It’s Friday before New Year’s and as I work in my office, snow is falling. Winter has been late in arriving in Minnesota. How late – yesterday I saw a producer installing plastic drainage tile lines at the Iowa-Minnesota border. Normally the frost should be at least 1-2 foot deep by this time of year, and getting deeper rapidly. With warm temperatures and no soil moisture, frost is reported to be no more than 1-2 inches deep in many area fields.
On December 23, the USDA released the December 1 Hogs and Pigs report. By now everyone has read that the US sow herd only grew by 25,000 females. Even with productivity increases, it looks like slaughter capacity won’t be an issue next fall. However, a growing number of producers and industry professionals are becoming concerned about the 2013 prospects.
I am aware of several new sow units being planned, with most that I know of planning to begin construction this summer. While some of the new sow construction is replacement activity, with the old sow unit becoming nursery or wean-finish sites, at least 60% of the activity that I’m aware of expansion.
Generally construction of a new sow unit is timed so gilts can begin populating the gestation barn while the farrowing rooms are built, with the target for first matings to occur by mid-late September. In many cases, the goal is to begin farrowing pigs shortly after January 1 if no construction delays occur. For the US industry, this means farrowing intentions for the Dec-Feb period for the 2012-2013 year will be higher. This also translates into an increase in pigs coming to slaughter beginning in early June of 2013.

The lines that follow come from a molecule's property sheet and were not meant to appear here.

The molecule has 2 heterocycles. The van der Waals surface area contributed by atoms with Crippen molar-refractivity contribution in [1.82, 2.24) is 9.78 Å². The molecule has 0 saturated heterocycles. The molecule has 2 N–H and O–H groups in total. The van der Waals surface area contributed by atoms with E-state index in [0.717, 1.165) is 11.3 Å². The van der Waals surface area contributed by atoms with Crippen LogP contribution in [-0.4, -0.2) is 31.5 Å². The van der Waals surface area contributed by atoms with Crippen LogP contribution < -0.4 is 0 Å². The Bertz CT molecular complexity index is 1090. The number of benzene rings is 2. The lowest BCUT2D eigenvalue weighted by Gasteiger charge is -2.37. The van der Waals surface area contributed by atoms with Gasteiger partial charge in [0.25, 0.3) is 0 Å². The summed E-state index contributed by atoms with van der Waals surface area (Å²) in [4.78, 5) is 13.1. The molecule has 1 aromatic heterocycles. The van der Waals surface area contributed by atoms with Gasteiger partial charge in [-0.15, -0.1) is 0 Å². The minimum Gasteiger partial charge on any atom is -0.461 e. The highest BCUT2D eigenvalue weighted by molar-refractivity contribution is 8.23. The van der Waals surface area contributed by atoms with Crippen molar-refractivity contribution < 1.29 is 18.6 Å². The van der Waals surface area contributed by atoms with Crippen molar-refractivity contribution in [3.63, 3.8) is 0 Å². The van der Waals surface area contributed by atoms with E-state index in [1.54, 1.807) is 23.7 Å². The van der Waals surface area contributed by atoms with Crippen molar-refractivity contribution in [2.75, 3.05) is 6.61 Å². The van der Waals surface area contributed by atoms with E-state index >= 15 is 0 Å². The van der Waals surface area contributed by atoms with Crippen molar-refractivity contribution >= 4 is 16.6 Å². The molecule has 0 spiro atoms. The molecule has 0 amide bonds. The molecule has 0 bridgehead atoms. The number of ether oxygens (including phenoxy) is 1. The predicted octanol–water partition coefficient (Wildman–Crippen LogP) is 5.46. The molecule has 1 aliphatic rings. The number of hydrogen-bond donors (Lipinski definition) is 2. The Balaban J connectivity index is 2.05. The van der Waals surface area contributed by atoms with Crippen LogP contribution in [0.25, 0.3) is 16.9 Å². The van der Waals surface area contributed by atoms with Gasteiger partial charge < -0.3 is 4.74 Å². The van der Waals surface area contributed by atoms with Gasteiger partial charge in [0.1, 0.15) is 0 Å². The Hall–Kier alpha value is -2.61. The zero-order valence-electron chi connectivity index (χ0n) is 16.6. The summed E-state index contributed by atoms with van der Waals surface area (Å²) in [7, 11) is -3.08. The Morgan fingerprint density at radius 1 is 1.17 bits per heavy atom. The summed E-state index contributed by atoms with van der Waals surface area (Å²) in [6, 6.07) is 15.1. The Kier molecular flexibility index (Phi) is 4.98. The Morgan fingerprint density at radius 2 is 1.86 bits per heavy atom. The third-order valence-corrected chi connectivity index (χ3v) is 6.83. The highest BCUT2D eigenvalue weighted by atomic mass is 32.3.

Of concern is the ability of US and Canadian plants to slaughter many more pigs during the fall spike in pig numbers coming to market. In the US we have been sitting at 430,000+ pigs slaughtered per day for several months. Producers have commented to me on some difficulty with scheduling extra loads for slaughter – packers have been ‘full’ this fall with most loads scheduled for delivery at least 2 weeks in advance.
If expansion is occurring, some slaughter capacity is available by US and Canadian plants operating fuller shifts on Saturday. During 1998, the last time we really had a slaughter capacity issue, there were even a couple of plants that killed pigs on Sunday. While this is a short term solution to slaughter capacity, long term it is hard on people and equipment.
Will/can the US packing industry add capacity by the fall of 2013? Obviously they can’t add any new slaughter plants to the mix. The last major plant constructed in the US was the Triumph plant in St Joseph, MO and once ground was broken for construction it was a 3+ year process before the plant was operating anywhere near design capacity.
There are still a number of major slaughter plants in the US that are single shift. They remain single shift plants for a variety of reasons, ranging for availability of hogs within a reasonable transport distance to site specific issues such as water disposal restrictions, etc. Several of these plants have indicated that under the right conditions, they would like to add a second kill shift to the plant, effectively doubling capacity. However, this can’t happen overnight as most of these plants would have to expand their cooler capacity by quite a bit to handle the extra volume of carcasses and chilled products from the breaking and processing lines.
While 2012 is shaping up to be quite profitable to US pork producers (as long as exports remain strong), question marks are looming for 2013.